Students may be introduced to strategies in note-taking and other study skills that will serve them well in the future. Help by suggesting studying strategies or by quizzing your child questions on the night before a big test, for instance.

More Advanced Math Concepts

In math class, students will see more long division as well as multiplication of two- and three-digit numbers. Students will work more with decimals and fractions. They’ll calculate averages and dabble in geometry. At this age, many teachers will haves students start working with calculators, taking the emphasis off rote computation and instead focusing on broader math principles.

It’s important that your child doesn’t fall behind because every lesson in the curriculum builds on the previous one. If your child starts to get lost, work with the teacher immediately to get your child caught up.

Social Studies and U.S. Government

Topics of study vary widely by state and district, but expect your child to spend more time on social studies in 4th grade than in previous years. It’s common to integrate social studies and history with language arts.

In many states, the 4th grade curriculum is heavy on U.S. government, with students learning about the three branches. They may also study U.S. and state geography as well as state history. You can help your child by encouraging a love of history and discussing current events at home.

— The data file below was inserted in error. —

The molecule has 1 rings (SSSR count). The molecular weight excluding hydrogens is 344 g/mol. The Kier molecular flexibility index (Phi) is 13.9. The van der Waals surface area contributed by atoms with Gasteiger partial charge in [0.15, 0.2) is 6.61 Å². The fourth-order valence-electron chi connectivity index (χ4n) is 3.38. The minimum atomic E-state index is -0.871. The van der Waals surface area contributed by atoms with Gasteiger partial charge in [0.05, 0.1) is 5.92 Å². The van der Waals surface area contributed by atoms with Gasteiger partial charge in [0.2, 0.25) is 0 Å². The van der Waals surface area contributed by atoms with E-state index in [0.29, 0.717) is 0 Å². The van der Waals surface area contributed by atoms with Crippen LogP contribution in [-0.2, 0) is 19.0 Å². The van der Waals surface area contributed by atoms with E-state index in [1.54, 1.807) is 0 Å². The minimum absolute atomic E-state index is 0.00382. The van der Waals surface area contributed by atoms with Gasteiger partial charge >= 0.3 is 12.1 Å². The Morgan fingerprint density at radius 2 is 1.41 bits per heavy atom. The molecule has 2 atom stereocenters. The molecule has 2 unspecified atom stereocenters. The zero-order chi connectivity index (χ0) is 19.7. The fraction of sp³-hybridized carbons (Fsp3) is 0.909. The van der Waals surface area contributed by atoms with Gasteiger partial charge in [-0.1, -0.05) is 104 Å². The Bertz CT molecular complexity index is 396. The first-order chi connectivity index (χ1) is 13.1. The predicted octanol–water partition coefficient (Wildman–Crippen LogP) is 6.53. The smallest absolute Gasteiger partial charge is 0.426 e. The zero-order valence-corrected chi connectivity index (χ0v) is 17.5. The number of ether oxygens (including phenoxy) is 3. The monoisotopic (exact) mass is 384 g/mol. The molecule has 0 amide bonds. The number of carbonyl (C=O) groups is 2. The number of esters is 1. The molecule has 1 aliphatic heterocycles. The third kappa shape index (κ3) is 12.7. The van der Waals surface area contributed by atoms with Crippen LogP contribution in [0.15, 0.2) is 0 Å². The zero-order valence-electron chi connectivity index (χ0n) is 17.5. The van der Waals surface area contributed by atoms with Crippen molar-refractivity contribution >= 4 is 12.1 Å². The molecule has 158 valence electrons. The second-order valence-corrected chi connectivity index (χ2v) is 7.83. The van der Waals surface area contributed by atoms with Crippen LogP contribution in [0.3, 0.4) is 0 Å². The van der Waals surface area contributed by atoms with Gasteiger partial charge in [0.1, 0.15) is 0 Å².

Science Makes Connections

Your child’s science education, like social studies, will probably get more attention this year than in years past. It’s important that parents present a positive attitude about science, says Jordan Rose, who helps science teachers develop curricula through Emory University’s Center for Science Education.

“One of the biggest mistakes parents can make is to express that science is difficult and challenging and can’t be done,” he says. “Children will push away from science.” Instead, parents should model an enthusiasm and excitement for science even if they didn’t excel in the subject when they were in school.

The 4th grade curriculum will likely emphasize the relevance of science, encouraging students to analyze, predict, and observe. Today’s science is “problem-based and more student-centered,” Rose says, adding that kids at this age want to relate to what they’re learning.

“Real-world issues like the environment help students see the why in science,” he says. “They can learn about the environment and see its connection to something like asthma and understand how it connects to them.”

That focus on “why” is an important part of your child’s 4th grade year in general. Don’t be surprised if your child endlessly asks “Why do I have to know this?”

As a parent, you can help answer such questions with tangible examples of why education is important. Show your child how different subjects play out in everyday life and how your career was shaped by subjects you studied in 4th grade. Helping your child understand why learning matters will propel her toward independence and self-motivation.

For more information, read “4th Grade Social Changes: What To Expect”

Journalist Patti Ghezzi covered education and schools for 10 years for the Atlanta Journal-Constitution. She lives in Avondale Estates, Ga., with her family, which includes husband Jason, daughter Celia, and geriatric mutt Albany.